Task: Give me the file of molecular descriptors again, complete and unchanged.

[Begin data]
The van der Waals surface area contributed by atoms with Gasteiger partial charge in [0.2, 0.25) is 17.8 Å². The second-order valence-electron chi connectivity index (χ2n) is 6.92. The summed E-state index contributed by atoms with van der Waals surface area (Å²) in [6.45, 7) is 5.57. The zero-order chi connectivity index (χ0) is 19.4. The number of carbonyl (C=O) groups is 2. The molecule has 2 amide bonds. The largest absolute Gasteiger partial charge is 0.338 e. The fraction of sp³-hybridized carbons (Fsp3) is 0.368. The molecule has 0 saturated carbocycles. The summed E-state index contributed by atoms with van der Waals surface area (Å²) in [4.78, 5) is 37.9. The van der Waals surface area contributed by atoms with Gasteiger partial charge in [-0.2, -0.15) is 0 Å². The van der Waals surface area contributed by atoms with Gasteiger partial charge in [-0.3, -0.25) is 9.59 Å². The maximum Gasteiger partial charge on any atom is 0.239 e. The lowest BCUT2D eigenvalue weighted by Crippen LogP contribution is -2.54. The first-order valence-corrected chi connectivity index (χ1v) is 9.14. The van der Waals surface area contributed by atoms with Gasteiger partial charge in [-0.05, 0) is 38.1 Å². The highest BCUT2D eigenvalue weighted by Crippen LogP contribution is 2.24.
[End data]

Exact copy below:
The van der Waals surface area contributed by atoms with Gasteiger partial charge in [0.2, 0.25) is 17.8 Å². The second-order valence-electron chi connectivity index (χ2n) is 6.92. The summed E-state index contributed by atoms with van der Waals surface area (Å²) in [6.45, 7) is 5.57. The zero-order chi connectivity index (χ0) is 19.4. The number of carbonyl (C=O) groups is 2. The molecule has 2 amide bonds. The largest absolute Gasteiger partial charge is 0.338 e. The fraction of sp³-hybridized carbons (Fsp3) is 0.368. The molecule has 0 saturated carbocycles. The summed E-state index contributed by atoms with van der Waals surface area (Å²) in [4.78, 5) is 37.9. The van der Waals surface area contributed by atoms with Gasteiger partial charge in [-0.2, -0.15) is 0 Å². The van der Waals surface area contributed by atoms with Gasteiger partial charge in [-0.3, -0.25) is 9.59 Å². The maximum Gasteiger partial charge on any atom is 0.239 e. The lowest BCUT2D eigenvalue weighted by Crippen LogP contribution is -2.54. The first-order valence-corrected chi connectivity index (χ1v) is 9.14. The van der Waals surface area contributed by atoms with Gasteiger partial charge in [-0.05, 0) is 38.1 Å². The highest BCUT2D eigenvalue weighted by Crippen LogP contribution is 2.24.